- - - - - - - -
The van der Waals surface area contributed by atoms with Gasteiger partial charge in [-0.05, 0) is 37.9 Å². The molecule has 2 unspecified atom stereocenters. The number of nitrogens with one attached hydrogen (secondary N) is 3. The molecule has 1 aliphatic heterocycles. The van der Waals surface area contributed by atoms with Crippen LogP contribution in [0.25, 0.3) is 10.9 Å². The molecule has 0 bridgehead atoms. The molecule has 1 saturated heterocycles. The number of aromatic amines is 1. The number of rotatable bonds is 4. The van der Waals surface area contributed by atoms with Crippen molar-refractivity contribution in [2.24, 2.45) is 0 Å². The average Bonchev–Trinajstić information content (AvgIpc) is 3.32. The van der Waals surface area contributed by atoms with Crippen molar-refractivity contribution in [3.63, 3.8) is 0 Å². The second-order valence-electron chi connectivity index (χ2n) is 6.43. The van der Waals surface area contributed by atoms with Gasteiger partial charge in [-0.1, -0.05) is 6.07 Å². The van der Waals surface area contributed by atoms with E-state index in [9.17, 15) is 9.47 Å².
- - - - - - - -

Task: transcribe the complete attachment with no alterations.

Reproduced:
The van der Waals surface area contributed by atoms with Gasteiger partial charge in [-0.05, 0) is 37.9 Å². The molecule has 2 unspecified atom stereocenters. The number of nitrogens with one attached hydrogen (secondary N) is 3. The molecule has 1 aliphatic heterocycles. The van der Waals surface area contributed by atoms with Crippen LogP contribution in [0.25, 0.3) is 10.9 Å². The molecule has 0 bridgehead atoms. The molecule has 1 saturated heterocycles. The number of aromatic amines is 1. The number of rotatable bonds is 4. The van der Waals surface area contributed by atoms with Crippen molar-refractivity contribution in [2.24, 2.45) is 0 Å². The average Bonchev–Trinajstić information content (AvgIpc) is 3.32. The van der Waals surface area contributed by atoms with Crippen molar-refractivity contribution in [3.63, 3.8) is 0 Å². The second-order valence-electron chi connectivity index (χ2n) is 6.43. The van der Waals surface area contributed by atoms with Gasteiger partial charge in [-0.1, -0.05) is 6.07 Å². The van der Waals surface area contributed by atoms with E-state index in [9.17, 15) is 9.47 Å².